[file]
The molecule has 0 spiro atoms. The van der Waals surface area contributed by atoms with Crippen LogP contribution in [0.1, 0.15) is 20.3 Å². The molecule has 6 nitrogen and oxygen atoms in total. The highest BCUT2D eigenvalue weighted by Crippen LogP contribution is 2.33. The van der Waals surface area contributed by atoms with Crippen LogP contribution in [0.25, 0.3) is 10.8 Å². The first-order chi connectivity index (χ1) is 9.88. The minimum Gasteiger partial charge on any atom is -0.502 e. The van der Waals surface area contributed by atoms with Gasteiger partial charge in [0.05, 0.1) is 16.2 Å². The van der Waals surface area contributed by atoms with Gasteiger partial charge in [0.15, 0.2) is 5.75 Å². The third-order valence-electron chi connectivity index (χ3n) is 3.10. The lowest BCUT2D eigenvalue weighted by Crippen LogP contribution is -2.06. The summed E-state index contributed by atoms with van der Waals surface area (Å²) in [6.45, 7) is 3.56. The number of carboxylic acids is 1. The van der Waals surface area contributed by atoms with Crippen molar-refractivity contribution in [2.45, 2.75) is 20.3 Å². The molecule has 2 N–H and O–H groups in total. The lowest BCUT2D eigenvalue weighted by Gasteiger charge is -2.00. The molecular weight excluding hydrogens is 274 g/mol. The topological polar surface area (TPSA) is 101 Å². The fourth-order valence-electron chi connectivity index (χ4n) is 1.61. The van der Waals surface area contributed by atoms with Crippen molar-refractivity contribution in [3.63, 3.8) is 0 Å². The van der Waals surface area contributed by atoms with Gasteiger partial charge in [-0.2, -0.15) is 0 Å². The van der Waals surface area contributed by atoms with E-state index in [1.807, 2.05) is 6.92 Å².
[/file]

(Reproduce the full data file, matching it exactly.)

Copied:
The molecule has 0 spiro atoms. The van der Waals surface area contributed by atoms with Crippen LogP contribution in [0.1, 0.15) is 20.3 Å². The molecule has 6 nitrogen and oxygen atoms in total. The highest BCUT2D eigenvalue weighted by Crippen LogP contribution is 2.33. The van der Waals surface area contributed by atoms with Crippen LogP contribution in [0.25, 0.3) is 10.8 Å². The first-order chi connectivity index (χ1) is 9.88. The minimum Gasteiger partial charge on any atom is -0.502 e. The van der Waals surface area contributed by atoms with Gasteiger partial charge in [0.05, 0.1) is 16.2 Å². The van der Waals surface area contributed by atoms with Gasteiger partial charge in [0.15, 0.2) is 5.75 Å². The third-order valence-electron chi connectivity index (χ3n) is 3.10. The lowest BCUT2D eigenvalue weighted by Crippen LogP contribution is -2.06. The summed E-state index contributed by atoms with van der Waals surface area (Å²) in [6.45, 7) is 3.56. The number of carboxylic acids is 1. The van der Waals surface area contributed by atoms with Crippen molar-refractivity contribution in [2.45, 2.75) is 20.3 Å². The molecule has 2 N–H and O–H groups in total. The lowest BCUT2D eigenvalue weighted by Gasteiger charge is -2.00. The molecular weight excluding hydrogens is 274 g/mol. The topological polar surface area (TPSA) is 101 Å². The fourth-order valence-electron chi connectivity index (χ4n) is 1.61. The van der Waals surface area contributed by atoms with Crippen molar-refractivity contribution in [3.63, 3.8) is 0 Å². The van der Waals surface area contributed by atoms with Gasteiger partial charge in [-0.2, -0.15) is 0 Å². The van der Waals surface area contributed by atoms with E-state index in [1.807, 2.05) is 6.92 Å².